Discovering Kangaroo Island
Not so long ago, Adelaide was considered to be a place that visitors to the Great Ocean Road would simply stop in before heading to one of Australia’s better-known cities. Recently though, Adelaide and its surrounding regions has been placed firmly on the tourist map for Australians and international guests alike. From unique wildlife experiences to award-winning food & wine, incredible scenery and cultural festivals aplenty, the humble state of South Australia can hold its own against destinations such as Melbourne or Sydney.
Just a hop, skip and a jump away from the state capital of Adelaide lies Kangaroo Island which, as the name might suggest, is bursting with indigenous fauna. Often referred to as a zoo without fences, the island has been protected from many of the introduced species that are found on the mainland, which means it’s one of the most pure and wildly Australian areas in the country.
Kangaroo Island is home to an abundance of native wildlife, including kangaroos, koalas, wallabies, possums, echidnas and dolphins. The Kangaroos that give the island its name are unique to the area and aren’t found anywhere else in the world. They are smaller, darker and have slightly longer fur than most kangaroos, but they are still just as Australian and it’s always memorable to see them bounding across the horizon. The rugged coastline is a spectacle worth its own mention, but along the island’s wild edges incredible gems are waiting to be discovered, such as Seal Bay where visitors can be guided along the beach among colonies of Australian Sea Lions and New Zealand Fur Seals basking, swimming and playing.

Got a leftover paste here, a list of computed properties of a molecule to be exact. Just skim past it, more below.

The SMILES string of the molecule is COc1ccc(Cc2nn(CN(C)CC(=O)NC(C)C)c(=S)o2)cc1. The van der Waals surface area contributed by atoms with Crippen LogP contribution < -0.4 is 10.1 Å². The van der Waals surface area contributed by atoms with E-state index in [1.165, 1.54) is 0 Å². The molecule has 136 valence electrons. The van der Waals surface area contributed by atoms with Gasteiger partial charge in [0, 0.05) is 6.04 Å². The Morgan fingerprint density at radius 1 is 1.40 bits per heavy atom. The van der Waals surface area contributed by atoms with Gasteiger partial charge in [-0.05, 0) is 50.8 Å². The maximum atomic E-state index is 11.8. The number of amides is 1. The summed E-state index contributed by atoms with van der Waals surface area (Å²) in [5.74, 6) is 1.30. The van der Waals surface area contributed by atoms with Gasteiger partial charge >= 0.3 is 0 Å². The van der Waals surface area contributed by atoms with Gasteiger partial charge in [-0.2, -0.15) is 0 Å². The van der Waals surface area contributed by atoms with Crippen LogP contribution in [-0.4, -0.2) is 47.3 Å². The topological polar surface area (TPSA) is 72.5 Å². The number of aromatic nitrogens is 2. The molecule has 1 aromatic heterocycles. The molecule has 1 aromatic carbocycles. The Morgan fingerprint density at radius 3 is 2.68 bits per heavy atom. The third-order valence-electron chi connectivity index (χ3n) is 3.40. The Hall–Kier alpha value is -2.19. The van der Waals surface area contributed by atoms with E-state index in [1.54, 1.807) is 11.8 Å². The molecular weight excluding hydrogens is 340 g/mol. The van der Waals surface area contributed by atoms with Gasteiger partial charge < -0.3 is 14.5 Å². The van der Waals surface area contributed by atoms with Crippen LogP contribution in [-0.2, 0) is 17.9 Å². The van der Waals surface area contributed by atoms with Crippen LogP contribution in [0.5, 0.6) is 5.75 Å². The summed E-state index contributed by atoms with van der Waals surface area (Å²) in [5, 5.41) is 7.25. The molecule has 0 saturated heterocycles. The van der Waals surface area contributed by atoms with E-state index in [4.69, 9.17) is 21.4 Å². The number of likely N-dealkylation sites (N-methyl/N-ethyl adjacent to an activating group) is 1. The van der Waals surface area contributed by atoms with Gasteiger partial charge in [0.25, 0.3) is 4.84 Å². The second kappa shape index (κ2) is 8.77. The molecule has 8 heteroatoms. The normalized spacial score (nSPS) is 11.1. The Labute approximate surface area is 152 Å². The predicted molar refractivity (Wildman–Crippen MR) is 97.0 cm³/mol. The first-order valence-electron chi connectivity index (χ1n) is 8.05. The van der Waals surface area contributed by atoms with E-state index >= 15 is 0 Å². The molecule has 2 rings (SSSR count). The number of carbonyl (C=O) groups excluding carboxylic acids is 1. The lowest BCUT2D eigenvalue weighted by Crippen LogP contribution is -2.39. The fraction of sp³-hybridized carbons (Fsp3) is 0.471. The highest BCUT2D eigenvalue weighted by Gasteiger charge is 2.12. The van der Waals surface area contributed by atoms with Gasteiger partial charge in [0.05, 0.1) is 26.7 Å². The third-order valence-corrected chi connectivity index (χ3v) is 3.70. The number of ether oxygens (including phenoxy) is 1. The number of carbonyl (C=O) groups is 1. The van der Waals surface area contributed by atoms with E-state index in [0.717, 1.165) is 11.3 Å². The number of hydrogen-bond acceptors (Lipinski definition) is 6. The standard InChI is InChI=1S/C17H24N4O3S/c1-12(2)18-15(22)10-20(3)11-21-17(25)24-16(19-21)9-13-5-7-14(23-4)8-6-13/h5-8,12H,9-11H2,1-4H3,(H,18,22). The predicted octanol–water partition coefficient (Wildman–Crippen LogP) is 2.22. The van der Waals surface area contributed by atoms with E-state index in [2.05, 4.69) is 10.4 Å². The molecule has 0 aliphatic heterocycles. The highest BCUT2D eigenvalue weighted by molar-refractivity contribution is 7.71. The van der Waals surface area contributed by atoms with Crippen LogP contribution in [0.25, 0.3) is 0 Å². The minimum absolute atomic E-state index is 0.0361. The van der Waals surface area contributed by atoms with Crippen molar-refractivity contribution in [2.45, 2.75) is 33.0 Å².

Large animals aside, there are an astonishing number of birds on the island, as well as Ligurian bees and 45 species of plants that aren’t found anywhere else on earth. The dramatic scenery on Kangaroo Island will inspire even the most amateur photographer to get behind the lens; Remarkable Rocks look like they must be carved by hand rather than by thousands of years of salty waves beating against the granite boulders and Admiral’s arch offers the perfect frame for a spectacular Australian beach sunset. For those looking for a little more thrill in their holiday, Kelly Hill caves offers an adventure caving experience among the sparkling dry limestone stalagmites and stalactites.
After a day of wildlife watching it’s easy to unwind and relax with incredible food (try marron or yabbies for an authentically local meal), world class South Australian wine and breathtaking views as far as the eye can see. With Kangaroo Island becoming increasingly popular there are more accommodation options than ever before, with something to suit all tastes from luxury lodges to campsites where the island’s wildlife will be part of the scenery.
How to get there:
Adelaide Airport offers flights with REX air to Kingscote airport, which takes just 30 minutes and lands 14km from Kangaroo Island’s main town. Alternatively, it’s a 2 hour drive from Adelaide to Cape Jervis where a luxurious ferry will transport you and your car (or coach) over to Penneshaw in just 45 minutes.
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